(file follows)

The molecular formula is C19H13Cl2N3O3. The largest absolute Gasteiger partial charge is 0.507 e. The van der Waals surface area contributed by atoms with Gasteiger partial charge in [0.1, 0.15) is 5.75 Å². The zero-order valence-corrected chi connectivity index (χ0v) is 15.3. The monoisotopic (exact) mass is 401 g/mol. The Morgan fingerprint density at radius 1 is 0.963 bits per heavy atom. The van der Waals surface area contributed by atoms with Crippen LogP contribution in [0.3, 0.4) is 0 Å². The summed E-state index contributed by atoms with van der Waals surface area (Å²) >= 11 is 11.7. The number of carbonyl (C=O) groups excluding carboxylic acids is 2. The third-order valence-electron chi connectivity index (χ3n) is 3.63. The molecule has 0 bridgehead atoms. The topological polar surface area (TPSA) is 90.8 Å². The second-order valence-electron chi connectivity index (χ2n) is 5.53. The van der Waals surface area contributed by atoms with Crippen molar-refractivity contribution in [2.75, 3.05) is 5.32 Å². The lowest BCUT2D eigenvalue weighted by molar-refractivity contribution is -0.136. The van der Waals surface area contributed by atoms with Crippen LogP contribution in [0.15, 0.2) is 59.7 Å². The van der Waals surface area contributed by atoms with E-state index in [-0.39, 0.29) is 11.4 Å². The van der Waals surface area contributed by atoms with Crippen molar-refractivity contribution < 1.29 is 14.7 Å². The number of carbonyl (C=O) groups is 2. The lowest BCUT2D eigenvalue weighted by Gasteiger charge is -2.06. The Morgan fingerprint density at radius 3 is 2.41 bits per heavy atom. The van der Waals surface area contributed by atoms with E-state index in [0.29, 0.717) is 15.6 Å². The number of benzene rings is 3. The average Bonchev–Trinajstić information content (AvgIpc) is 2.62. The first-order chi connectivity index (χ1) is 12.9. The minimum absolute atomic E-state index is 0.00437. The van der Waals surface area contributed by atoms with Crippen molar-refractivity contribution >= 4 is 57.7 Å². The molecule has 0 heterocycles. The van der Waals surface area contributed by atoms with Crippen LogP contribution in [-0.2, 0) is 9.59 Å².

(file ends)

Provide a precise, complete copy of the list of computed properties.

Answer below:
The molecular formula is C19H13Cl2N3O3. The largest absolute Gasteiger partial charge is 0.507 e. The van der Waals surface area contributed by atoms with Gasteiger partial charge in [0.1, 0.15) is 5.75 Å². The zero-order valence-corrected chi connectivity index (χ0v) is 15.3. The monoisotopic (exact) mass is 401 g/mol. The Morgan fingerprint density at radius 1 is 0.963 bits per heavy atom. The van der Waals surface area contributed by atoms with Crippen LogP contribution in [0.3, 0.4) is 0 Å². The summed E-state index contributed by atoms with van der Waals surface area (Å²) >= 11 is 11.7. The number of carbonyl (C=O) groups excluding carboxylic acids is 2. The third-order valence-electron chi connectivity index (χ3n) is 3.63. The molecule has 0 bridgehead atoms. The topological polar surface area (TPSA) is 90.8 Å². The second-order valence-electron chi connectivity index (χ2n) is 5.53. The van der Waals surface area contributed by atoms with Crippen molar-refractivity contribution in [2.75, 3.05) is 5.32 Å². The lowest BCUT2D eigenvalue weighted by molar-refractivity contribution is -0.136. The van der Waals surface area contributed by atoms with Crippen LogP contribution in [0.15, 0.2) is 59.7 Å². The van der Waals surface area contributed by atoms with E-state index in [-0.39, 0.29) is 11.4 Å². The van der Waals surface area contributed by atoms with Crippen molar-refractivity contribution < 1.29 is 14.7 Å². The number of carbonyl (C=O) groups is 2. The lowest BCUT2D eigenvalue weighted by Gasteiger charge is -2.06. The Morgan fingerprint density at radius 3 is 2.41 bits per heavy atom. The van der Waals surface area contributed by atoms with E-state index in [0.29, 0.717) is 15.6 Å². The number of benzene rings is 3. The average Bonchev–Trinajstić information content (AvgIpc) is 2.62. The first-order chi connectivity index (χ1) is 12.9. The minimum absolute atomic E-state index is 0.00437. The van der Waals surface area contributed by atoms with Crippen molar-refractivity contribution >= 4 is 57.7 Å². The molecule has 0 heterocycles. The van der Waals surface area contributed by atoms with Crippen LogP contribution in [-0.2, 0) is 9.59 Å².